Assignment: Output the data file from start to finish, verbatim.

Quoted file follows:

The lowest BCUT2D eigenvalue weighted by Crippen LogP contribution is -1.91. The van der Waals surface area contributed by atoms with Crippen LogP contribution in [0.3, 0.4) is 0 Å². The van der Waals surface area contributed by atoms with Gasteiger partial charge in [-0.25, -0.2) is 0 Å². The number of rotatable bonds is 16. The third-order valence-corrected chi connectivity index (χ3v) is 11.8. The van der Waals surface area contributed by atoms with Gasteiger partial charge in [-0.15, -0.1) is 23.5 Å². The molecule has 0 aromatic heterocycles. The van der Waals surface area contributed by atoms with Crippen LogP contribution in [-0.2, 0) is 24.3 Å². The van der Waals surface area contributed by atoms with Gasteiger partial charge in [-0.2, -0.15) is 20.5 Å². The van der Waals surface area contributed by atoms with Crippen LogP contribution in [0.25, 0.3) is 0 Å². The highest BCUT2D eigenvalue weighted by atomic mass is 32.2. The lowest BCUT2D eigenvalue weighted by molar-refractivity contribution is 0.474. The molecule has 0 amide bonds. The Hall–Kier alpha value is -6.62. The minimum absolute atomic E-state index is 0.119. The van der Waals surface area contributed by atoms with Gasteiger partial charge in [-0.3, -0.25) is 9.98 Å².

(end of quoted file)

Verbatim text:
The lowest BCUT2D eigenvalue weighted by Crippen LogP contribution is -1.91. The van der Waals surface area contributed by atoms with Crippen LogP contribution in [0.3, 0.4) is 0 Å². The van der Waals surface area contributed by atoms with Gasteiger partial charge in [-0.25, -0.2) is 0 Å². The number of rotatable bonds is 16. The third-order valence-corrected chi connectivity index (χ3v) is 11.8. The van der Waals surface area contributed by atoms with Gasteiger partial charge in [-0.15, -0.1) is 23.5 Å². The molecule has 0 aromatic heterocycles. The van der Waals surface area contributed by atoms with Crippen LogP contribution in [-0.2, 0) is 24.3 Å². The van der Waals surface area contributed by atoms with Gasteiger partial charge in [-0.2, -0.15) is 20.5 Å². The van der Waals surface area contributed by atoms with Crippen LogP contribution in [0.25, 0.3) is 0 Å². The highest BCUT2D eigenvalue weighted by atomic mass is 32.2. The lowest BCUT2D eigenvalue weighted by molar-refractivity contribution is 0.474. The molecule has 0 amide bonds. The Hall–Kier alpha value is -6.62. The minimum absolute atomic E-state index is 0.119. The van der Waals surface area contributed by atoms with Gasteiger partial charge in [-0.3, -0.25) is 9.98 Å².